Lines were down by 9.50am on that first day. At 10.10am we rose and missed a dorado. At 10.30am we rose and missed another. At 10.40am we rose, hooked and tagged a sailfish (pez vela in Spanish, but the way they pronounce it in Venezuela sounds more like “pespela”). We also missed a wahoo in the same spread. At 11.30am we landed a barracuda. At 1.30pm we rose, hooked and tagged a white marlin (aguja blanca in Venezuelan Spanish – “agoohablanca”). At 2.20pm we rose, hooked and tagged another sailfish. That’s awesome enough for me for a first day and, unbelievably, the skipper was apologising for the rough seas and few fish that were about.
They fish a bit differently over there. Everywhere else that I had fished until then, the skipper is the man that pretty much sets the hook by accelerating the boat on a strike. On Joropo, all the reels are left on zero drag with the ratchet set so that you can hear it tick when you get a strike. The outrigger clips are fixed at just the right tension to hold the baits in the water and no more which puts pressure on the skipper as any acceleration or sudden change of speed would cause the clips to release and the reels to overrun. When a fish comes into the spread the angler has to do the work, which is as it should be.
There were only two crew on the boat; Captain Wilmer Alverado and the mate Raphael. I never did get Raphael’s second name – come to that, you rarely do get the second names of the mates. Maybe it’s a tradition or something. Anyway, I was already aware that this was an experienced and professional team. Not once was there a crossover or tangle in the lines, despite the unseasonably high winds and seas on that first day.
They fished a five bait spread; two baits on each outrigger and one flat bait close to the boat. On calmer days, they also put out a shotgun bait from the flying bridge. All the reels, apart from one, were loaded with 30lb test. The other had 50lb test and Raphael explained that this was the blue marlin rig. To attract the fish into the spread they used hookless teasers from the outriggers, one of which was towed just sub-surface and the other was on a short line causing it to leap prodigiously from the water like a demented jack-in-the-box. It looked kinda strange but it did the business, so who’s arguing.
It was a real pleasure to see Raphael calmly clear the decks and lines after a hook-up and be prepared with a tag when the fish was ready to be leadered. He leadered, tagged and then held every fish for my photos, all by himself. A remarkable level of confidence and skill.
Best of all was watching them work the baits on a fish. The two of them were the most attentive fishermen I had ever been with. Most crews spend most of the time gabbing away to each other and paying only cursory glances at the spread. These guys’ eyes never left the baits for a moment, both of them watching from the flying bridge at all times. The likely difference of course is the fact that in most places a strike is rare whereas off La Guaira it is a near certainty. But then, if a strike is rare you’d think that the crew should be totally focused on getting everything right when it happens; but maybe that’s asking too much.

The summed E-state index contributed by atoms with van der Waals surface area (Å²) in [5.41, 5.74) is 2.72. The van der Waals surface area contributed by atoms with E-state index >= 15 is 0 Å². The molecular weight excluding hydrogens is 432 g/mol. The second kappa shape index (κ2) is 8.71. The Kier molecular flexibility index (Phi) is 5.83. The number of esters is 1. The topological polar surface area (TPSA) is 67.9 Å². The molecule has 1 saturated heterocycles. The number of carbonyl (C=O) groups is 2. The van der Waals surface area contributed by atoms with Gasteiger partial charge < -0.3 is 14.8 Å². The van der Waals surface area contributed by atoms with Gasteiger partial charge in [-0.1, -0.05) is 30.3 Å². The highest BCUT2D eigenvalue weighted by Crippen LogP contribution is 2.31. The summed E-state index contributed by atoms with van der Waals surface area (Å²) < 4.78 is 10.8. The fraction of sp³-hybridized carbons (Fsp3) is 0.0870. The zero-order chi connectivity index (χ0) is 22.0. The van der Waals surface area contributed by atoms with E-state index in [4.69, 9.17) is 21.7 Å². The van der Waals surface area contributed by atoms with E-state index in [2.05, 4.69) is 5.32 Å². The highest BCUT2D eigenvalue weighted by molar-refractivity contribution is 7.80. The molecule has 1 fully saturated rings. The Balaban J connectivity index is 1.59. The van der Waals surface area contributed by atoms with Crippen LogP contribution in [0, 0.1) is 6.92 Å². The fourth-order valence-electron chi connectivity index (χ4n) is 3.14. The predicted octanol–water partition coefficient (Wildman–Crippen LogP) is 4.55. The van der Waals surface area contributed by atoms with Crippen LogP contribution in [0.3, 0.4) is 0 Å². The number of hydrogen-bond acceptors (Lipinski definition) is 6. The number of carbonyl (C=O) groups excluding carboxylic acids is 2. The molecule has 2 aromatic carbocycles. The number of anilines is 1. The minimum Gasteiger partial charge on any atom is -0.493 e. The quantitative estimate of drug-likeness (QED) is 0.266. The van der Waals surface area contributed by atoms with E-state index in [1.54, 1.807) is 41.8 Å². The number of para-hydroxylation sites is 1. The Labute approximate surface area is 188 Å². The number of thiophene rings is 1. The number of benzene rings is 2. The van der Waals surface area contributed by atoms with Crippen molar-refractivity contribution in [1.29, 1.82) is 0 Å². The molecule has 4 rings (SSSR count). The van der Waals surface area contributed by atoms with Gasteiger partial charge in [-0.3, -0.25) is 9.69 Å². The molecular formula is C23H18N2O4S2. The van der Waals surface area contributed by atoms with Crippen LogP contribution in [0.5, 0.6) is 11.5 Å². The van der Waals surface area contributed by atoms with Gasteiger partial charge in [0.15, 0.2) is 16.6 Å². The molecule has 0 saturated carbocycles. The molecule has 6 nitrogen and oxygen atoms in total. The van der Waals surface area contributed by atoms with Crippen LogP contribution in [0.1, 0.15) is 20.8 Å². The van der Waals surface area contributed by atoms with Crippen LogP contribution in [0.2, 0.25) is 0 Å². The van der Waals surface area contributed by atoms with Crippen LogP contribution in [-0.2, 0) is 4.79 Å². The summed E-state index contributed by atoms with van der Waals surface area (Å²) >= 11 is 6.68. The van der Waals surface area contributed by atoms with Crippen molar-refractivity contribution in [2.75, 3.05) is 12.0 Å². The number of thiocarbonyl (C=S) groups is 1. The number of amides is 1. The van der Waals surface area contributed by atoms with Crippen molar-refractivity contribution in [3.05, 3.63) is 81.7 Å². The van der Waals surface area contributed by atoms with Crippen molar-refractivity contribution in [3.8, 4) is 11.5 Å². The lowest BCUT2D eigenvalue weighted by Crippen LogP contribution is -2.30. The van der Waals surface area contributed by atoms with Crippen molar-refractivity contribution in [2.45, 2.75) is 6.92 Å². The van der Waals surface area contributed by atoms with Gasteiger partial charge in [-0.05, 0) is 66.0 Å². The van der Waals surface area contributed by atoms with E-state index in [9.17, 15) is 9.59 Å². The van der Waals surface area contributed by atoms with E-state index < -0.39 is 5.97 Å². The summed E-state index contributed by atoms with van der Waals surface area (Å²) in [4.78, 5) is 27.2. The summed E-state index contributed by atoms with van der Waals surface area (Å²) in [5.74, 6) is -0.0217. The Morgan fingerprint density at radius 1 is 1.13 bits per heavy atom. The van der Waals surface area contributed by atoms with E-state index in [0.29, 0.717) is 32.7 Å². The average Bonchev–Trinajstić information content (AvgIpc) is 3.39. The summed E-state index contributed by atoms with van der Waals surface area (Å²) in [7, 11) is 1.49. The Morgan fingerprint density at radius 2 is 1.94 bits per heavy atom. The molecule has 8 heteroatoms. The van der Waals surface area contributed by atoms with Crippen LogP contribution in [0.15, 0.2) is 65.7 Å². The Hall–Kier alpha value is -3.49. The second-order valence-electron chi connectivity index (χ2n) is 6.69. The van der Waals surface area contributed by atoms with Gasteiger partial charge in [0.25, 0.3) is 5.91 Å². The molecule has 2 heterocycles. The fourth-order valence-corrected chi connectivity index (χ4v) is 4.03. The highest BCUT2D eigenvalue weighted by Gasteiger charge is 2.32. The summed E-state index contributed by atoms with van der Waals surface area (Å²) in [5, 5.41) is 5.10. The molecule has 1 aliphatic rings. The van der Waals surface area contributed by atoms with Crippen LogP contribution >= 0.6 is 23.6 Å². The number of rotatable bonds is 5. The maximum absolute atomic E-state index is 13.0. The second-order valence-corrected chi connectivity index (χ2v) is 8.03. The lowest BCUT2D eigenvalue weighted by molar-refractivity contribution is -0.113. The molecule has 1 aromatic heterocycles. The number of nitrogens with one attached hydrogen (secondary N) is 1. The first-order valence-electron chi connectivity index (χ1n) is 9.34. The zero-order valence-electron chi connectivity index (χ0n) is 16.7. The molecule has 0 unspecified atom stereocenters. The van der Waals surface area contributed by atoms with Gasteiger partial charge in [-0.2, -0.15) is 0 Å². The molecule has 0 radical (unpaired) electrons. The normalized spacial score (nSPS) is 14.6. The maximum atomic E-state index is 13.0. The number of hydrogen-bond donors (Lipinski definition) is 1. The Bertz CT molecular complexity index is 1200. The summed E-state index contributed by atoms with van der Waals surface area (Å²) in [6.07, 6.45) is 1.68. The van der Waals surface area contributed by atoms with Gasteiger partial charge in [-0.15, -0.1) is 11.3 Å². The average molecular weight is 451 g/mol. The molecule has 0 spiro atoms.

I got to know the signs for action stations pretty quickly. First I’d hear the thunder of Raphael’s feet as he scrambled down the ladder from the flying bridge to the deck. Then Wilmer would shout “Derecha (right)” or “Izquierda (left)” and Raphael would head for one of the rods. When he spotted the fish in the spread, he’d shout “Lo tengo! (Got it!)” and then he’d wait for Wilmer to shout “Ha comido! (It’s eaten)”. Raphael would then pull the line from the outrigger clip before the fish felt any pressure and feed it line from the free running spool. This technique was particularly effective on white marlin, a fish that is notoriously shy at taking baits, often dropping them immediately if any resistance is felt. Once the line stopped peeling from the spool, it was assumed that the fish had effectively turned away from the boat so Raphael would increase the drag on the reel to strike level, wind like crazy till he felt the weight of the fish and then set the hook solidly.
The technique is called bait-and-switch and you could see the origins in the name when a fish would rise to one of the hookless teasers and Raphael would expertly manoeuvre a bait until it was beside the fish where it was almost always taken immediately.
Of course, I hadn’t a clue how to do any of this and so I asked Rafael to show me on the first day. He did the hook-up on the first sailfish, explaining in mime as he went. On the hook-up with the white marlin, I took the rod but missed the strike. Luckily it whacked another bait and Raphael set the hook perfectly for me.
That fish, my first ever white marlin, put up an incredible fight, jumping constantly at the boat and then tearing off again into the depths with me grunting and groaning to get it back to the surface.
On the second sailfish, Raphael handed me the rod and helped me through the hook-up. As I set the hook, the sail shot out of the water and remained in the air for ages, charging towards the boat. Spectacular.